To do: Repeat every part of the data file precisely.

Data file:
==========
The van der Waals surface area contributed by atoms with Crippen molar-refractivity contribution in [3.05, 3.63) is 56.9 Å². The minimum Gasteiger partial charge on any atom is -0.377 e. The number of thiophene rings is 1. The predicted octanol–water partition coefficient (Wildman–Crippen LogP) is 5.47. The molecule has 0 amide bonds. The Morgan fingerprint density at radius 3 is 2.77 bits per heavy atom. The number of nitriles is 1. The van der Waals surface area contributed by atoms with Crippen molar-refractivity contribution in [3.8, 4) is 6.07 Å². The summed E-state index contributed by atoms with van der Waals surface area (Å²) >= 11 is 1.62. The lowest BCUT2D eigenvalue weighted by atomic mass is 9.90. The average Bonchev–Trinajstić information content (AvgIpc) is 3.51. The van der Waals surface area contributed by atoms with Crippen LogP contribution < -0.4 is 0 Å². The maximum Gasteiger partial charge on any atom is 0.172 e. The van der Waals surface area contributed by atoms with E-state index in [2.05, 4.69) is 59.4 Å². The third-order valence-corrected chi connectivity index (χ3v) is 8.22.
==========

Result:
The van der Waals surface area contributed by atoms with Crippen molar-refractivity contribution in [3.05, 3.63) is 56.9 Å². The minimum Gasteiger partial charge on any atom is -0.377 e. The number of thiophene rings is 1. The predicted octanol–water partition coefficient (Wildman–Crippen LogP) is 5.47. The molecule has 0 amide bonds. The Morgan fingerprint density at radius 3 is 2.77 bits per heavy atom. The number of nitriles is 1. The van der Waals surface area contributed by atoms with Crippen molar-refractivity contribution in [3.8, 4) is 6.07 Å². The summed E-state index contributed by atoms with van der Waals surface area (Å²) >= 11 is 1.62. The lowest BCUT2D eigenvalue weighted by atomic mass is 9.90. The average Bonchev–Trinajstić information content (AvgIpc) is 3.51. The van der Waals surface area contributed by atoms with Crippen LogP contribution < -0.4 is 0 Å². The maximum Gasteiger partial charge on any atom is 0.172 e. The van der Waals surface area contributed by atoms with E-state index in [2.05, 4.69) is 59.4 Å². The third-order valence-corrected chi connectivity index (χ3v) is 8.22.